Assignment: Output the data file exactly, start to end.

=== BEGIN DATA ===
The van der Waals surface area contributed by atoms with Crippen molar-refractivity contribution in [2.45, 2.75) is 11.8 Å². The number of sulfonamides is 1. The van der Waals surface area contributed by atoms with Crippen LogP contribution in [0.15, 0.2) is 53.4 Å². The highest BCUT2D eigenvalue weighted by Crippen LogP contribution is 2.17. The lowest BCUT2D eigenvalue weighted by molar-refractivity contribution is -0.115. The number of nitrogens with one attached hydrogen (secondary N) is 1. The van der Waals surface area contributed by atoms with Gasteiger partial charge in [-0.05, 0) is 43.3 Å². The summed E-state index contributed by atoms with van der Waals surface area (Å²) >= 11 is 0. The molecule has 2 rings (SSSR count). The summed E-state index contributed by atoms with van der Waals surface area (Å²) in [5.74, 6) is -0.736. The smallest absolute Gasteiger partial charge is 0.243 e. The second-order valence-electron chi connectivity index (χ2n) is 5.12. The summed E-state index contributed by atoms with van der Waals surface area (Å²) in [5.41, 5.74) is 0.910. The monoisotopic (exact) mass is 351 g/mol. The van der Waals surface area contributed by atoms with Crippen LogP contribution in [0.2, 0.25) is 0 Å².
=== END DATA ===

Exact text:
The van der Waals surface area contributed by atoms with Crippen molar-refractivity contribution in [2.45, 2.75) is 11.8 Å². The number of sulfonamides is 1. The van der Waals surface area contributed by atoms with Crippen LogP contribution in [0.15, 0.2) is 53.4 Å². The highest BCUT2D eigenvalue weighted by Crippen LogP contribution is 2.17. The lowest BCUT2D eigenvalue weighted by molar-refractivity contribution is -0.115. The number of nitrogens with one attached hydrogen (secondary N) is 1. The van der Waals surface area contributed by atoms with Gasteiger partial charge in [-0.05, 0) is 43.3 Å². The summed E-state index contributed by atoms with van der Waals surface area (Å²) >= 11 is 0. The molecule has 2 rings (SSSR count). The summed E-state index contributed by atoms with van der Waals surface area (Å²) in [5.74, 6) is -0.736. The smallest absolute Gasteiger partial charge is 0.243 e. The second-order valence-electron chi connectivity index (χ2n) is 5.12. The summed E-state index contributed by atoms with van der Waals surface area (Å²) in [5.41, 5.74) is 0.910. The monoisotopic (exact) mass is 351 g/mol. The van der Waals surface area contributed by atoms with Crippen LogP contribution in [0.2, 0.25) is 0 Å².